There are many conventions for Euler angle sequence, just are there are many conventions for coordinate system axes.
Robotics generally uses right-hand coordinate frame for robots and robot parts, with x-forward, y-left, z-up. Euler angles in robotics are generally ZYZ ; using an a-b-a sequence (ZYZ, YZY, XZX, ...) rather than a-b-c (XYZ, YZX, ZYX, ...) sequence helps avoid singularity/gimbal lock issues.
However, robotics also often uses the optical/cameras/sensor-systems coordinate frame convention of z-forward, y-down, x-right for cameras and some other pixel-wise sensors which project the 3D world to a 2D image/matrix.
For an example of making conventions explicit, see the ROS REP 103 on metrics, coordinate systems, and rotation representations, and REP 105 on coordinate system naming, chaining, and conversion to Earth-centred/global systems and maps.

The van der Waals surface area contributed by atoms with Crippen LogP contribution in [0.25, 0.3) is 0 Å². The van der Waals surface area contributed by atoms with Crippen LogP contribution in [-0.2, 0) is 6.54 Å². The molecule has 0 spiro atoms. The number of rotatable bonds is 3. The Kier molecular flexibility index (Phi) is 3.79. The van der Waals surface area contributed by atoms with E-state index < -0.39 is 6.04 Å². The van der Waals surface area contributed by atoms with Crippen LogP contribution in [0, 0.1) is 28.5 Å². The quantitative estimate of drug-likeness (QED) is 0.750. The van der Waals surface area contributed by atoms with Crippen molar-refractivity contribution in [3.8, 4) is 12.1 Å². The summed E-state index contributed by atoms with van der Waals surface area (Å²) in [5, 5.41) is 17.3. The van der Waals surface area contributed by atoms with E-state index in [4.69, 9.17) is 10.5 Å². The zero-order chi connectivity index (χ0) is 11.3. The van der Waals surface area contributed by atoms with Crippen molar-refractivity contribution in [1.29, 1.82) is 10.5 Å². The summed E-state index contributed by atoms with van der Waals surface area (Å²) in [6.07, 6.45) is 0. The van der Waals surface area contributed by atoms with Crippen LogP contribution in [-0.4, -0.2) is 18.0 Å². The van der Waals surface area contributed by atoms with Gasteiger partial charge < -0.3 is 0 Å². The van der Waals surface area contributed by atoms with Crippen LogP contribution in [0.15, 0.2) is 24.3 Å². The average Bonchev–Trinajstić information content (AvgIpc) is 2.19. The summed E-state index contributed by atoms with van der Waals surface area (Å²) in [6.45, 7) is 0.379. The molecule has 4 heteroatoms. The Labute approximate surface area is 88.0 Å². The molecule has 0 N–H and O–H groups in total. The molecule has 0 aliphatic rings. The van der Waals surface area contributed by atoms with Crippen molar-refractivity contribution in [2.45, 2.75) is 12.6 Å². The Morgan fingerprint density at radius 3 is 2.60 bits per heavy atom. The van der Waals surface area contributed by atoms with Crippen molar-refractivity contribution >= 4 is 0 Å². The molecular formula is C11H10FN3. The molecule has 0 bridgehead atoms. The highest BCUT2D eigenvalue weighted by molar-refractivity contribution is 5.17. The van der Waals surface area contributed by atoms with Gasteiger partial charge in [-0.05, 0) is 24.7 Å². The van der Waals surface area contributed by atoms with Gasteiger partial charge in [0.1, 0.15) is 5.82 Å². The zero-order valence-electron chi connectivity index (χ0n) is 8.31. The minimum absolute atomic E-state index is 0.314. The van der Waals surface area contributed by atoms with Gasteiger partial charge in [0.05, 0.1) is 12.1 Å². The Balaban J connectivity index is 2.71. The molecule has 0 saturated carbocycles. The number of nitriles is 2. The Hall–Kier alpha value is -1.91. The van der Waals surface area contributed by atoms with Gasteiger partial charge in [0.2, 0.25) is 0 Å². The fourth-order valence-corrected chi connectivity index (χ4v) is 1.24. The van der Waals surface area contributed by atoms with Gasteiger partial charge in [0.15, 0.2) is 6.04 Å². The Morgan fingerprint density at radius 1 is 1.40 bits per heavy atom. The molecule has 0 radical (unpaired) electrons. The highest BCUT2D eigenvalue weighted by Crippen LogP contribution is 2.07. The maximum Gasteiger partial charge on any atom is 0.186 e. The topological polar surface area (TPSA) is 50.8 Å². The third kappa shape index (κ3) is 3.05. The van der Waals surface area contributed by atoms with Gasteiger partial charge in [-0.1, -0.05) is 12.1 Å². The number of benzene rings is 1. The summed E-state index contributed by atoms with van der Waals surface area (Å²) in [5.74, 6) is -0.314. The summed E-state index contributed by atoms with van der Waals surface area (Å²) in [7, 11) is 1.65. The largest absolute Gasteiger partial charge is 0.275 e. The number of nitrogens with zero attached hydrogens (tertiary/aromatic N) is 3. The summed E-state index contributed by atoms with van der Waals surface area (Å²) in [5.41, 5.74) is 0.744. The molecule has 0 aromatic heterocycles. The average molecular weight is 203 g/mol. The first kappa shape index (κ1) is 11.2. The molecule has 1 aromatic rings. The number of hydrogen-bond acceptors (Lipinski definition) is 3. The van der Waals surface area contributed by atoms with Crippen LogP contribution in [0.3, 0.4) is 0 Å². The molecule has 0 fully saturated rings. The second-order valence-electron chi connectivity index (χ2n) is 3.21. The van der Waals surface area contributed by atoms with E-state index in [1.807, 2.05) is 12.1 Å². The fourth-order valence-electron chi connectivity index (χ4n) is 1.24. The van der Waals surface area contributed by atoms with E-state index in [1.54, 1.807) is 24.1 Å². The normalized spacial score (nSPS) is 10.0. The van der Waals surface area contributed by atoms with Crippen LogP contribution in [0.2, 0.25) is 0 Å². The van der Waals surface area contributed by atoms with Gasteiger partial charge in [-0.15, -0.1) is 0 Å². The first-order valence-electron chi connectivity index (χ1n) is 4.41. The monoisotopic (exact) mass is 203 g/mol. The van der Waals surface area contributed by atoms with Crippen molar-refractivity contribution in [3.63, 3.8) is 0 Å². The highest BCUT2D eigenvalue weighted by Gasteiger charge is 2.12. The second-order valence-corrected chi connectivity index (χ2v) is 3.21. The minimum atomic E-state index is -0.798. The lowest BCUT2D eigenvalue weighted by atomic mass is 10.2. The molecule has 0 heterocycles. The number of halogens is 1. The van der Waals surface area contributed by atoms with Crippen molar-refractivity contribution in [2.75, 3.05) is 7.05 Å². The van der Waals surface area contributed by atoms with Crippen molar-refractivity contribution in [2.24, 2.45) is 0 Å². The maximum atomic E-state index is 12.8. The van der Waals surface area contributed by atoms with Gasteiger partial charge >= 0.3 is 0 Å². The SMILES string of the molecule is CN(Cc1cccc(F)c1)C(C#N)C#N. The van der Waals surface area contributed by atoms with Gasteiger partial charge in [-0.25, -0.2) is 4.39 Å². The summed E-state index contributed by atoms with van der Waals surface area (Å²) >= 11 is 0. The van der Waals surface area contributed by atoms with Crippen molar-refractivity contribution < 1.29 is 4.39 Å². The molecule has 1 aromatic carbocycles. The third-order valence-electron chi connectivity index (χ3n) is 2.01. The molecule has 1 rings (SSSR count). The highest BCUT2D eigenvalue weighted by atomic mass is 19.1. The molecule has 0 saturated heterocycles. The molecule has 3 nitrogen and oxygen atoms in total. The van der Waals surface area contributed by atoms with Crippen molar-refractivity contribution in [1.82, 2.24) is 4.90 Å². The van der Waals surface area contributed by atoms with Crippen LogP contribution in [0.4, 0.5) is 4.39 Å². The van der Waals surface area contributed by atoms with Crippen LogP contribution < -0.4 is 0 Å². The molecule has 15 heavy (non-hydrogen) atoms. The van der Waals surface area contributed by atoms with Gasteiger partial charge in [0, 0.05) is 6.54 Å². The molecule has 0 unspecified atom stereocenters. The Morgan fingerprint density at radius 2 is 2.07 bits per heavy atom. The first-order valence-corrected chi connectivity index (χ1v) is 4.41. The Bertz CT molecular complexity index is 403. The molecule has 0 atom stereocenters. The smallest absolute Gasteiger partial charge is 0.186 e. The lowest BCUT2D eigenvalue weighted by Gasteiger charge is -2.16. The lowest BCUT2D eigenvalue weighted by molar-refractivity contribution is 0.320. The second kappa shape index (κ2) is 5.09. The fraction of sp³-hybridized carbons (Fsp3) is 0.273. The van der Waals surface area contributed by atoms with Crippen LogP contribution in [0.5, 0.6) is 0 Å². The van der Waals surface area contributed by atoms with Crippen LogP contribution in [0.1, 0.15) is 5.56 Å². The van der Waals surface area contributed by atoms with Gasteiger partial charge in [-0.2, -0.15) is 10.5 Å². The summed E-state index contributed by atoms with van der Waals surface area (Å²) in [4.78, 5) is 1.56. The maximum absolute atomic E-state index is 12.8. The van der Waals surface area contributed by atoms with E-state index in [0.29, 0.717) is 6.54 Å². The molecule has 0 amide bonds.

There are lots of other conventions. For example, see this explanation of the NASA Standard Aeroplane and NASA Standard Aerospace coordinate systems, which are x-fore, y-up, z-right and x-fore, y-up, z-right.
edit: This paper (Rotations in Three-Dimensions:
Euler Angles and Rotation Matrices) gives a clear summary of the Euler angle parameters on pages 1 & 2, gimbal lock on pages 5 & 6, and problems with averaging Euler angles on page 8.